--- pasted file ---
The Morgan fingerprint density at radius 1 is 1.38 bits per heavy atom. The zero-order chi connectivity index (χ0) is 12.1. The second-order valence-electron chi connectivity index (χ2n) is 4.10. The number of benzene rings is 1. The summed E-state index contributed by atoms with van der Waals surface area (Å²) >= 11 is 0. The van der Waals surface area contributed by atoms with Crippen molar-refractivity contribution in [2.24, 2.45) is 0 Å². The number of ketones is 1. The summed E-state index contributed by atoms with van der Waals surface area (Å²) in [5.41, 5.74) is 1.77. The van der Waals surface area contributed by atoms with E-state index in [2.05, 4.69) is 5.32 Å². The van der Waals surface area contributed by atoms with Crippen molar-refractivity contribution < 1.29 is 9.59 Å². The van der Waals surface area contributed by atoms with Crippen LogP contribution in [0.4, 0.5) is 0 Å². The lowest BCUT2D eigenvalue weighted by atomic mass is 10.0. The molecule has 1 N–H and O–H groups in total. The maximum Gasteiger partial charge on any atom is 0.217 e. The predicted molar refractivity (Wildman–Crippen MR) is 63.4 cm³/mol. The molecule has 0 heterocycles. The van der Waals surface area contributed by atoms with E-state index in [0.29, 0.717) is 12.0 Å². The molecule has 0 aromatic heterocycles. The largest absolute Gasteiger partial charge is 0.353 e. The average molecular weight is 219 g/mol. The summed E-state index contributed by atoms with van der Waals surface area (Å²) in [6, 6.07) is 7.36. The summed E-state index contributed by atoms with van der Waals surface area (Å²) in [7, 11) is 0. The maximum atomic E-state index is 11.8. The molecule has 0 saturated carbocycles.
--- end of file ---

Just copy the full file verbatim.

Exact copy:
The Morgan fingerprint density at radius 1 is 1.38 bits per heavy atom. The zero-order chi connectivity index (χ0) is 12.1. The second-order valence-electron chi connectivity index (χ2n) is 4.10. The number of benzene rings is 1. The summed E-state index contributed by atoms with van der Waals surface area (Å²) >= 11 is 0. The van der Waals surface area contributed by atoms with Crippen molar-refractivity contribution in [2.24, 2.45) is 0 Å². The number of ketones is 1. The summed E-state index contributed by atoms with van der Waals surface area (Å²) in [5.41, 5.74) is 1.77. The van der Waals surface area contributed by atoms with E-state index in [2.05, 4.69) is 5.32 Å². The van der Waals surface area contributed by atoms with Crippen molar-refractivity contribution < 1.29 is 9.59 Å². The van der Waals surface area contributed by atoms with Crippen LogP contribution in [0.4, 0.5) is 0 Å². The lowest BCUT2D eigenvalue weighted by atomic mass is 10.0. The molecule has 1 N–H and O–H groups in total. The maximum Gasteiger partial charge on any atom is 0.217 e. The predicted molar refractivity (Wildman–Crippen MR) is 63.4 cm³/mol. The molecule has 0 heterocycles. The van der Waals surface area contributed by atoms with E-state index in [0.29, 0.717) is 12.0 Å². The molecule has 0 aromatic heterocycles. The largest absolute Gasteiger partial charge is 0.353 e. The average molecular weight is 219 g/mol. The summed E-state index contributed by atoms with van der Waals surface area (Å²) in [6, 6.07) is 7.36. The summed E-state index contributed by atoms with van der Waals surface area (Å²) in [7, 11) is 0. The maximum atomic E-state index is 11.8. The molecule has 0 saturated carbocycles.